TONY KANAAN (No. 14 ABC Supply AJ Foyt Racing Chevrolet): “I am extremely happy with the team effort so far this weekend. We came here with the intention to put two ABC Supply Racing cars in the top 10 and we actually did one better, putting one in the top 10 and another in the top three. I am looking forward to the race tomorrow.”

GRAHAM RAHAL (No. 15 United Rentals Honda): “I’m obviously disappointed. I got good signs out of the car in the back section, and I knew that the first lap on the reds (Firestone alternate tires) was supposed to be the really good one. Yesterday we didn’t get a good feel for that, but obviously I wanted to go out there and push hard, and I just came out of Turn 10 and stood on it. It seemed OK and the next thing I knew, it just went around. I’m disappointed clearly for everybody. I don’t know what the pace would have been, but it was giving me positive vibes. I thought that on the used blacks (Firestone primary tires), when others were on new blacks, we were pretty competitive, so I felt like going forward we should be half decent. I’m disappointed for the first race to start off this way but we can’t get too down on ourselves. We’ve just got to stay focused. Tomorrow is a new day and we are going to work hard to get the United Rentals car to the front. (Sebastien) Bourdais started last here last year and won. With the pit windows and the fuel strategy and everything else now, there are big opportunities, so we’ve just got to think through it.”

SEBASTIEN BOURDAIS (No. 18 Team Sealmaster Honda): “It’s frustrating. We were obviously pretty good on blacks (Firestone primary tire). We were P2. It was just the wrong timing for the red flag for us. When you are at the back of the pit lane, you can’t get a quick out lap. I passed one car and I picked up the next car in Turn 10, so I had to back off. You can’t get heat in your tires. I had one lap, but I was four or five tenths off my fastest lap by the time I got to Turn 1. I came back some, but one lap…one lap for everybody is fine, but the guys at the other end of the pit got a quick out lap, so they could put some heat in the tires and we didn’t.”

ZACHARY CLAMAN DE MELO (No. 19 The Paysafe Car Honda): “It was a tough session. We worked on the car all day. We struggled a bit in the morning session and there are some places that I need to work on as well. That said, I’m confident we’ll be fine for tomorrow. I’m always better in the race. And judging by how the team did last year with the team starting in the back and Seb (Sebastien Bourdais) managing to win it, and his teammate was third for a lot of the race, so I’m confident we’ll be OK.”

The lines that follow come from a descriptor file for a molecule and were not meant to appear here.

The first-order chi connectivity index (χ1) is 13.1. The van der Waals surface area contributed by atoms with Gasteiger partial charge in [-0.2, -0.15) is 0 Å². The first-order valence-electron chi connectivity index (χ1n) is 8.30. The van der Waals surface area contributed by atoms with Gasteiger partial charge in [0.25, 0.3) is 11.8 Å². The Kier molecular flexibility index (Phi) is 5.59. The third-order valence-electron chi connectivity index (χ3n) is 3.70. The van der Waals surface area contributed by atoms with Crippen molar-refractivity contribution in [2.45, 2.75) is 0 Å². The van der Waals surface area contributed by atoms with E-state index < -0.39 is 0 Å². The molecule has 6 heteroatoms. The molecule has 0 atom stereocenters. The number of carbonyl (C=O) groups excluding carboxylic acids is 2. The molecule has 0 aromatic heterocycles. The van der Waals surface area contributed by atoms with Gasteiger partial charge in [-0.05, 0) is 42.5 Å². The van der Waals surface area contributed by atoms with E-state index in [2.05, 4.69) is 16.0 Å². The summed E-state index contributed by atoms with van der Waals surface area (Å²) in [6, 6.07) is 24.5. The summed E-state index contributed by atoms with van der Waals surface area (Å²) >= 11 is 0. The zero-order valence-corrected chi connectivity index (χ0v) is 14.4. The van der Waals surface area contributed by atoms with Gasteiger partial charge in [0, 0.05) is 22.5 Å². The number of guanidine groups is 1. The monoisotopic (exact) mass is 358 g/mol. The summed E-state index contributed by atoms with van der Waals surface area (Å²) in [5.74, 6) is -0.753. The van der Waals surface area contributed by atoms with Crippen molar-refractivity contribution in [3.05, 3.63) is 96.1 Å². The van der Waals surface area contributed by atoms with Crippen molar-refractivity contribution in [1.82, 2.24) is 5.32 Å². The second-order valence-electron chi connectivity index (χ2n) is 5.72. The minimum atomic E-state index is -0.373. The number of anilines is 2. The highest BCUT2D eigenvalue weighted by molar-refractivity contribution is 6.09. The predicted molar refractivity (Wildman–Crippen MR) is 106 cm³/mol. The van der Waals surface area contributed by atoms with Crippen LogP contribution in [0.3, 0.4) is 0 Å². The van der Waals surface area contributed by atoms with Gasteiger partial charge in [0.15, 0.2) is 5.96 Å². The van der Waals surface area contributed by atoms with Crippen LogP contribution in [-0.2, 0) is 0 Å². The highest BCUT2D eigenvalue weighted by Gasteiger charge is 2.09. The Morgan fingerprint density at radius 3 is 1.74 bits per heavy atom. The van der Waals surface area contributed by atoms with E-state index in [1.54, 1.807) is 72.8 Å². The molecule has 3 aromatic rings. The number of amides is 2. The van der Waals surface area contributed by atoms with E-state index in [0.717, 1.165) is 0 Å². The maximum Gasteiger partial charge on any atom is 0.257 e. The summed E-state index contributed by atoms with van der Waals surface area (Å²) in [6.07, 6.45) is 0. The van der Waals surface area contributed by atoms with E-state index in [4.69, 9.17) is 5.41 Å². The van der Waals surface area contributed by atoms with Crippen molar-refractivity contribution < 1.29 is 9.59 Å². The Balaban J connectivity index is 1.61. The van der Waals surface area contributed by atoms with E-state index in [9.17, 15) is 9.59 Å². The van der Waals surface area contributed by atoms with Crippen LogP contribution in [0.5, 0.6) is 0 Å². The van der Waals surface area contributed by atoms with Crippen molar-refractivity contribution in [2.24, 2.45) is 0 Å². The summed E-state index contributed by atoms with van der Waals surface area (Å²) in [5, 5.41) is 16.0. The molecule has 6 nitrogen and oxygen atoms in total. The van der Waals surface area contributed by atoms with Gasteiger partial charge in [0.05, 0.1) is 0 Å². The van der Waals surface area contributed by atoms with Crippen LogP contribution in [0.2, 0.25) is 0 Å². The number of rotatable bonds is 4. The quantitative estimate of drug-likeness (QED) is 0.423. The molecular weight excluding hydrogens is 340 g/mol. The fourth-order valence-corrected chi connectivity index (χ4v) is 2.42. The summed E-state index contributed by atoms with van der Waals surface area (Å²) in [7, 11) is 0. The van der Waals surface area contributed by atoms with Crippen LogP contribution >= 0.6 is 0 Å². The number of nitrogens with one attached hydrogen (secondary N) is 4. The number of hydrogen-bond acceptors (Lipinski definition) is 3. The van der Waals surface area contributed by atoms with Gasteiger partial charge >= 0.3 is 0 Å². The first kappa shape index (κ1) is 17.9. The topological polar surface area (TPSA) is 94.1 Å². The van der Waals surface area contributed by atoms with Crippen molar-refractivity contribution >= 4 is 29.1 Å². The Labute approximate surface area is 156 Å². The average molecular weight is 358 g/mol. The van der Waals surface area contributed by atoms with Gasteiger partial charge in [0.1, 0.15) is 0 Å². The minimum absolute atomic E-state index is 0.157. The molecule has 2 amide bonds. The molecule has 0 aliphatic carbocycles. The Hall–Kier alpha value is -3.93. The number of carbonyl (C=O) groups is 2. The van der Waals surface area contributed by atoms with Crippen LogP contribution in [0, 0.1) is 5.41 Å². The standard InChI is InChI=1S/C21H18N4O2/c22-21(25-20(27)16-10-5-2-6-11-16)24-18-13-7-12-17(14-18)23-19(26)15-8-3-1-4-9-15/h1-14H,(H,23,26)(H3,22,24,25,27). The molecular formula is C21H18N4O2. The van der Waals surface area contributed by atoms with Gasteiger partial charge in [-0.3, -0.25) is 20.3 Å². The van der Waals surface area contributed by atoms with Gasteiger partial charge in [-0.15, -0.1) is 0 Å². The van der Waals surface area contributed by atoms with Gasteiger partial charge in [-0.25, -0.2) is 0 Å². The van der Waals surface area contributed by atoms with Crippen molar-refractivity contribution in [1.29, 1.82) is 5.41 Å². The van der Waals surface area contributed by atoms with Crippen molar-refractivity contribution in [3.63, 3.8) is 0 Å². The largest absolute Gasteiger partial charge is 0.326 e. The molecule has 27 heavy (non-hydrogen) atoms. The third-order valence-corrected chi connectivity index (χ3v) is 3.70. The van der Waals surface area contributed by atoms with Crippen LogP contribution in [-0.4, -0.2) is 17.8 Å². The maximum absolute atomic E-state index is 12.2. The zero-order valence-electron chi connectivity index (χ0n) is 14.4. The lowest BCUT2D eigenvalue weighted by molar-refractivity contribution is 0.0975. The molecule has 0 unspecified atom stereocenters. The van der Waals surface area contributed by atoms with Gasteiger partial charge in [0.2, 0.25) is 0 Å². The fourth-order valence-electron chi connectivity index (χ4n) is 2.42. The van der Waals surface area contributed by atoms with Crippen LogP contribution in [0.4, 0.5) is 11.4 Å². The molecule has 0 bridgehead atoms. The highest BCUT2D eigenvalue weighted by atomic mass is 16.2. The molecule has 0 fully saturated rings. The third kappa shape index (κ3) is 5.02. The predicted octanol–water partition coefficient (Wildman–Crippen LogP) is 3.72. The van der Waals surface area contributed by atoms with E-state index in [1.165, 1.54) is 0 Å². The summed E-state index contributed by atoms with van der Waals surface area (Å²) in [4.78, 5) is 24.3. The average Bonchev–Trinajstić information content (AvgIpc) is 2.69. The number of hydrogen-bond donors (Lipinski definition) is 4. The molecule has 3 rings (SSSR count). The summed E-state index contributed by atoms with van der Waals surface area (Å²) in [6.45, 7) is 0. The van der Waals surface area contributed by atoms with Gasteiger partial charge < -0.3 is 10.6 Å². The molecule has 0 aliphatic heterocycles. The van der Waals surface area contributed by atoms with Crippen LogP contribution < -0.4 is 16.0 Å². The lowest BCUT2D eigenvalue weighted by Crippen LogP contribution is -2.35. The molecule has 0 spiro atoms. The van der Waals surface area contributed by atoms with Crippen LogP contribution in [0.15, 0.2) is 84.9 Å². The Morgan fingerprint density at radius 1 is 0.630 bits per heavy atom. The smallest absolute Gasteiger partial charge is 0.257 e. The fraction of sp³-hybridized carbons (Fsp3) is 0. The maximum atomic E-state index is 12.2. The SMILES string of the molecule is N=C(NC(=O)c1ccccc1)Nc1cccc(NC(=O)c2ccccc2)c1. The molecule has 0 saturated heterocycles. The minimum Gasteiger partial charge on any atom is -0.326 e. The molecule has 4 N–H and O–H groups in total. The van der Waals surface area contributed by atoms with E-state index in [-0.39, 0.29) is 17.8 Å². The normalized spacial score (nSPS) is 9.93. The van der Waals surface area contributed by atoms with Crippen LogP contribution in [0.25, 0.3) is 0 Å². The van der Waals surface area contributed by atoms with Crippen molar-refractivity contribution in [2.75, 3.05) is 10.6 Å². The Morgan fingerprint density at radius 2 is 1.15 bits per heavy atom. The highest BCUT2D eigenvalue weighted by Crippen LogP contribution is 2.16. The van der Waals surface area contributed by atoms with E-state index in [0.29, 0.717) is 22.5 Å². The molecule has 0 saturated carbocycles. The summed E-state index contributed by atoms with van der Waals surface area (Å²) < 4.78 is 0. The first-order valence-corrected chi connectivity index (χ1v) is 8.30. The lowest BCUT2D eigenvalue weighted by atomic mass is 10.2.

JORDAN KING (No. 20 Ed Carpenter Racing Fuzzy’s Vodka Chevrolet): “It’s good, but I still think we should have been a bit quicker. I’m really happy. It’s all gone well. We made some really good progress from the first time. I can’t grumble too much, but when there was potential to be a little higher up you can’t help, as a racing driver, to want a bit more. It was quite slippery at Turn 1, and actually at the back of the circuit, it was really quite dry. But unfortunately, I almost went off at Turn 10 on my first push lap. I came in on the last lap a little bit tentative and looking at the time (of the last lap), that’s why I’m a little bit like, well, it could be more. I can’t complain for my first time. I don’t want to put too much expectation on it. We’ve got a good car. If I do my job, I’m sure the rest will unfold nicely.”

SPENCER PIGOT (No. 21 Autogeek Chevrolet): “It was a messy session there with the red flag, then trying to find a gap to get a good lap in. I made a few little mistakes; one area, I accidentally upshifted twice when I should have only done once that that cost us. Overall, I am just frustrated. Hopefully we can get the Autogeek car back up front tomorrow where we need to be.”

SIMON PAGENAUD (No. 22 Menards Team Penske Chevrolet): “Mother Nature kind of got us today. The Menards Chevy was really good for qualifying but in the second round we just didn’t execute with our tires the right way for the rain we saw toward the end. We should have put on the red Firestone tires early on and that would have helped in the end. Instead we struggled to stay on track when it was wet and we couldn’t advance. The good news is we feel really good about the car for Sunday’s race and the Menards guys will work to get us up to the front.”

CHARLIE KIMBALL (No. 23 Tresiba Chevrolet): “Our qualifying result might not have been exactly what we wanted, but at the same time we made progress every session on-track especially during qualifying. The No. 23 Tresiba Chevrolet has run without any mechanical issues this whole race weekend so far and that’s a credit to the work of Trevor (Carlin), Colin (Hale), and all the mechanics at Carlin. We’re making progress, we’re learning. With new bodywork, there’s a lot to learn aerodynamically and mechanically for everyone. We’re making good progress and we’re learning quickly. I know we’ll be ready to put a good, clean race together tomorrow.”